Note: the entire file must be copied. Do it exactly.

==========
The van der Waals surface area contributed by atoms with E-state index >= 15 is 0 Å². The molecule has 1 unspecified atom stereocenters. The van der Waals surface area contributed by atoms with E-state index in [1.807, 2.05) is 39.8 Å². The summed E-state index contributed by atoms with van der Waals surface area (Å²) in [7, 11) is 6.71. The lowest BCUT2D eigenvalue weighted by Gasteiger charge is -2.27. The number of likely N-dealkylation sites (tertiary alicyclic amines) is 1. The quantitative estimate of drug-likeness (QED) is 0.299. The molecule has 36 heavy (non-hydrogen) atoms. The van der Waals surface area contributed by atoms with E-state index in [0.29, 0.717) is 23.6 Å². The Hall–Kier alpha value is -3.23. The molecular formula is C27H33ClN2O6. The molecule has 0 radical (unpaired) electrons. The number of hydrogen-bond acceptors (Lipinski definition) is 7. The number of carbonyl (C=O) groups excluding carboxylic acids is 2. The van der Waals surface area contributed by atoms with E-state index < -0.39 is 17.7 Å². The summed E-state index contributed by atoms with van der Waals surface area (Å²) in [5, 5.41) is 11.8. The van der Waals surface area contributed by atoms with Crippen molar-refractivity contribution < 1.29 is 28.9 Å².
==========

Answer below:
The van der Waals surface area contributed by atoms with E-state index >= 15 is 0 Å². The molecule has 1 unspecified atom stereocenters. The van der Waals surface area contributed by atoms with E-state index in [1.807, 2.05) is 39.8 Å². The summed E-state index contributed by atoms with van der Waals surface area (Å²) in [7, 11) is 6.71. The lowest BCUT2D eigenvalue weighted by Gasteiger charge is -2.27. The number of likely N-dealkylation sites (tertiary alicyclic amines) is 1. The quantitative estimate of drug-likeness (QED) is 0.299. The molecule has 36 heavy (non-hydrogen) atoms. The van der Waals surface area contributed by atoms with E-state index in [0.29, 0.717) is 23.6 Å². The Hall–Kier alpha value is -3.23. The molecular formula is C27H33ClN2O6. The molecule has 0 radical (unpaired) electrons. The number of hydrogen-bond acceptors (Lipinski definition) is 7. The number of carbonyl (C=O) groups excluding carboxylic acids is 2. The van der Waals surface area contributed by atoms with E-state index < -0.39 is 17.7 Å². The summed E-state index contributed by atoms with van der Waals surface area (Å²) in [5, 5.41) is 11.8. The van der Waals surface area contributed by atoms with Crippen molar-refractivity contribution < 1.29 is 28.9 Å².